EVER WONDER WHERE YOUR FOOD COMES FROM?
OR HOW IT CAME TO SINGAPORE?
TEXT XU CI'EN
So where does your food come from?
Singapore isn't just sourcing food from our neighbours. A globalised palate means an international supply, after all.
Singapore isn't just sourcing food from our neighbours.
A globalised palate means an international supply, after all.
Why source from all over the world?
In Singapore, food goes beyond simple sustenance. The nation’s food culture is a product of great diversity, and the dining table is where many bonds and cherished memories are formed. It’s little wonder that the fear of a food shortage saw many people resort to panic-buying in 2020.
Singapore is heavily dependent on imports, with overseas suppliers accounting for over 90 per cent of its total food supply. That reliance comes with risk.
Climate change, geopolitical events and limited natural resources are dynamic factors that threaten the country’s long-term food security. In recent memory, the COVID-19 pandemic, a supertanker blocking a global waterway and salmonella outbreaks in overseas egg farms illustrated the many ways supply chains can be disrupted.
It’s common knowledge that Singapore has long established trading partnerships with its geographical neighbours. Countries like Malaysia and Indonesia provide fruits, vegetables, meat and other daily necessities in quick supply. However, to reduce Singapore’s reliance on any single source for any food item, diversification is key.
This is why today, Singapore’s food is sourced from over 170 countries. The Singapore Food Agency (SFA) continually seeks out and engages foreign authorities to accredit new farms and establishments to expand this list. These countries span the globe, from our Asia-Pacific neighbours all the way to South America and Africa continents. Government agencies such as the Ministry of Trade & Industry and Enterprise Singapore also work closely with like-minded countries to keep our trade links open and connect our domestic importers with overseas food exporters.
To strengthen its diversification strategy, Singapore is also boosting local production with the aim of meeting 30 per cent of the country’s nutritional needs locally by 2030. In tandem, the Singapore Government has set up support schemes to drive innovation in local companies that export urban farm solutions. Breaking into new markets allows Singapore to cultivate strategic partners for its food supply and, to date, local farms have ventured into Australia, Brunei, Hong Kong, Thailand and China.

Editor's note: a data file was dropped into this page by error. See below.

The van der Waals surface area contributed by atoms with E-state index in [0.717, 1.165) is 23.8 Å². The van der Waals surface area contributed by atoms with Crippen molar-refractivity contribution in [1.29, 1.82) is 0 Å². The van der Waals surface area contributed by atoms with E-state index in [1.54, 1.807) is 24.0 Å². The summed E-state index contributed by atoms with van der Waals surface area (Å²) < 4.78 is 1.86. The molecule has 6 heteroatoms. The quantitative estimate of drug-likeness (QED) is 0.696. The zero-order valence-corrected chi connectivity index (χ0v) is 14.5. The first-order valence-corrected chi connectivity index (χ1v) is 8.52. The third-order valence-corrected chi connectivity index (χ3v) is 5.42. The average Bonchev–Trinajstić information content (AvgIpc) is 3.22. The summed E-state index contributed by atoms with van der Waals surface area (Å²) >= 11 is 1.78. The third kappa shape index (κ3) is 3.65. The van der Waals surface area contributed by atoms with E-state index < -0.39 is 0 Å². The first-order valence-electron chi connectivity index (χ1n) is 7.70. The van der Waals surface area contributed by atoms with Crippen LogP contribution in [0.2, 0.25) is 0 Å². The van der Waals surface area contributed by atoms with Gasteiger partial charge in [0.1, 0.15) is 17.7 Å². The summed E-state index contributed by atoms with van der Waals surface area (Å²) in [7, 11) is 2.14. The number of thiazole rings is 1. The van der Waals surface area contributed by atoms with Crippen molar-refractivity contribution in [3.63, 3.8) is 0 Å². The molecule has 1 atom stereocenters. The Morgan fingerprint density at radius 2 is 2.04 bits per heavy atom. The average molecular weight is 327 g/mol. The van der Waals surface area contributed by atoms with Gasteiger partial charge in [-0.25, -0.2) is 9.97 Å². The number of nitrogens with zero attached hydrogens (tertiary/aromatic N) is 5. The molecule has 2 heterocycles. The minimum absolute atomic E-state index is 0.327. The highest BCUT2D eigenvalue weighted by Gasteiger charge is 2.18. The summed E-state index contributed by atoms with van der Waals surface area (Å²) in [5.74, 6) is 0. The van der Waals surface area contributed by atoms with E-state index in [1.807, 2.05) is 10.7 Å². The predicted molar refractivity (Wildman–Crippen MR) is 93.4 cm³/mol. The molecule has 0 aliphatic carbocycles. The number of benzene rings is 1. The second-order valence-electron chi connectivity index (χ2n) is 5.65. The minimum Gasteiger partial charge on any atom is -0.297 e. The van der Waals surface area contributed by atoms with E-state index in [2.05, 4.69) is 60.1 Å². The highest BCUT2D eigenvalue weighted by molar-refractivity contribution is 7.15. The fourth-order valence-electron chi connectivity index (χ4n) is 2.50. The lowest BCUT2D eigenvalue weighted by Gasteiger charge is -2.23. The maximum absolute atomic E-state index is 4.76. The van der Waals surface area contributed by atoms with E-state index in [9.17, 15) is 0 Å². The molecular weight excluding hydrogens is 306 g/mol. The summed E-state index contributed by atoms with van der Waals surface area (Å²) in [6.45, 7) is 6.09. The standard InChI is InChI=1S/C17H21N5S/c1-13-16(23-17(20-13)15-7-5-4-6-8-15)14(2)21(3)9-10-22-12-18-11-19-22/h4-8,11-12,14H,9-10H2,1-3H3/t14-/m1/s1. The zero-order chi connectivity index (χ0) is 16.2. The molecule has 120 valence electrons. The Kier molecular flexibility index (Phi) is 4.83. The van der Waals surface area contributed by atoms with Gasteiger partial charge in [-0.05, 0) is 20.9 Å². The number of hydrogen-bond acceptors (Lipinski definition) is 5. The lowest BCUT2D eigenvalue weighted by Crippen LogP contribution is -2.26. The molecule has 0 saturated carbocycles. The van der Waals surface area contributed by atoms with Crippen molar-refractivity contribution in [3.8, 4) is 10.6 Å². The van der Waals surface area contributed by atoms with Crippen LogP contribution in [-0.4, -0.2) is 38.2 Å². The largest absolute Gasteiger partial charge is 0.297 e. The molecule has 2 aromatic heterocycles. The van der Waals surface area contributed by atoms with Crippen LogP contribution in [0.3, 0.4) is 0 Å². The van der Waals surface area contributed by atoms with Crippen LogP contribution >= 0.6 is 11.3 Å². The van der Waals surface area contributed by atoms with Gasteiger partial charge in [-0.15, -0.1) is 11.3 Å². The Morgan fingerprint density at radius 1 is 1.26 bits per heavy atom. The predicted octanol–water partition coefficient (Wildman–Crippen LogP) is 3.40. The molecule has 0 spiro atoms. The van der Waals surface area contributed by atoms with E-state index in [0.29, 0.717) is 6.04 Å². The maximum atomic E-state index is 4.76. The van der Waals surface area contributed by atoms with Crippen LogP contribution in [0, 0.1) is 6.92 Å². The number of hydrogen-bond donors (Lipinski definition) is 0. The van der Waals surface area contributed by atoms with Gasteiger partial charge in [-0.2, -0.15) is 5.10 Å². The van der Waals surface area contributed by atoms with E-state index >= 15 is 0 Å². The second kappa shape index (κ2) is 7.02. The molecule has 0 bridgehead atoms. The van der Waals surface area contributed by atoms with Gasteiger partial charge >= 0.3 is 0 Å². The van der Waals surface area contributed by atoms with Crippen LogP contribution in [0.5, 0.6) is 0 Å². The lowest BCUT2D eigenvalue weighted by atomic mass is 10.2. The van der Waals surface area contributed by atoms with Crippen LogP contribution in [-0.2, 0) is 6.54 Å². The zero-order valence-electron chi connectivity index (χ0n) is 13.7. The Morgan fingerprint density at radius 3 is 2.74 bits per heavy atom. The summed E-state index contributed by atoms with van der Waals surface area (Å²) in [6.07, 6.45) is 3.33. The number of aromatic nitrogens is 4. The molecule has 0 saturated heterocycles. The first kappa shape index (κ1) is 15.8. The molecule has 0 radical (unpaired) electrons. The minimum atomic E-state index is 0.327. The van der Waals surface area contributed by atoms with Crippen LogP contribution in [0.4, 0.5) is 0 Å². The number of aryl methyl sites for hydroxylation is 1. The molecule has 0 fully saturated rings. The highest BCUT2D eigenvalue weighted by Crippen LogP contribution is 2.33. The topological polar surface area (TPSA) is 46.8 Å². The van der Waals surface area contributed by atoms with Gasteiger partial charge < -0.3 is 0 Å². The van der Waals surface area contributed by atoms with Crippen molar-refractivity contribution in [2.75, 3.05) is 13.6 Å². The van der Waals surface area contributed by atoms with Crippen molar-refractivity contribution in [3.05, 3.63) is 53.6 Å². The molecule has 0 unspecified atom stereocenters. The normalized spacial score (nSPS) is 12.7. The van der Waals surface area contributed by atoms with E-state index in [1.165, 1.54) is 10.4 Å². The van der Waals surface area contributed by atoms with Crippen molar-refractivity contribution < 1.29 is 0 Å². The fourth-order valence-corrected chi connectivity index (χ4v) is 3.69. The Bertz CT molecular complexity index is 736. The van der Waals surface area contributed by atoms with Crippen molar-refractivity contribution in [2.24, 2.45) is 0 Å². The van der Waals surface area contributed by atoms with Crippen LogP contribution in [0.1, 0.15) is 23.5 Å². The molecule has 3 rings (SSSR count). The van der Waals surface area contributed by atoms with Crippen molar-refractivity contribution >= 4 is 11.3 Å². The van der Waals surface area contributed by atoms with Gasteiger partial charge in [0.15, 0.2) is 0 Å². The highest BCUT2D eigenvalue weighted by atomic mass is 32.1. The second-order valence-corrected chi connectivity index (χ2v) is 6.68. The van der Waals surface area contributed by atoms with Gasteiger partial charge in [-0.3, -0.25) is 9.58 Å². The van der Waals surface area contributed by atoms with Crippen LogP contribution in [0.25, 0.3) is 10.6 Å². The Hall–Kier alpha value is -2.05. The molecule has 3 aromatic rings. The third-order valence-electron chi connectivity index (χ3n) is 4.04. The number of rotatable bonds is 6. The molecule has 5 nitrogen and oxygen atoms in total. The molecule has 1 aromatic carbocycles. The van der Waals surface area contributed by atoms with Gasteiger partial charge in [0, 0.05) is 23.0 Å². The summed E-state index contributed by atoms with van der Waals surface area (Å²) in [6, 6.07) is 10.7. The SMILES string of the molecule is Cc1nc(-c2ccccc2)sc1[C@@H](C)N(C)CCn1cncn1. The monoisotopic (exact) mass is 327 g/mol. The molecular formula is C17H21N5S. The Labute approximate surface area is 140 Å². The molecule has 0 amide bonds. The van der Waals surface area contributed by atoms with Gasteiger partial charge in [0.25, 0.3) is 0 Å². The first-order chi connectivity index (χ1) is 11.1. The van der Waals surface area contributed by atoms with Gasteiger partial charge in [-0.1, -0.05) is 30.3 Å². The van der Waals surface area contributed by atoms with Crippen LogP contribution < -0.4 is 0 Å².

How your food is selected
Food is a basic necessity, but the modern food supply chain is far from simple. The next time you tuck into that chicken rice or mee goreng, consider the literal lengths the ingredients have travelled to arrive on your plate.
Whether it is meat, vegetables or grains, when a food item leaves a farm, it passes through several nodes in the supply chain, including food processing plants, warehouses, and transportation and distribution hubs. The journey of an ingredient can span multiple countries and continents.
Without proper checks and balances, harmful pathogens, diseases and contaminants introduced along the way may taint these meat and vegetable produce.
Ensuring huge volumes of imported food is safe for consumption requires a robust food safety system. This starts with establishing local regulations that are internationally aligned and frequently updated. These range from licensing and inspection to enforcement and prosecution at critical checkpoints.
Singapore adopts a risk-based approach based on science and data analysis. For example, producers of higher-risk foods such as livestock, meat and eggs undergo more stringent checks, and establishments are accredited based on their biosecurity measures, farm management, manufacturing, and hygiene practices.
Producers are regularly inspected and in the event of a breach in standards, quickly suspended to mitigate risk of harm.
Eggs are a strong example of how Singapore’s food safety regulations are carefully regulated to reduce supply disruptions and meet consumer demand. Since 2019, all pasteurised eggs must undergo an in-shell heat treatment to kill salmonella before they can be imported. In the same year, previously prohibited free-range eggs can now be imported from approved farms in Australia, Denmark and New Zealand.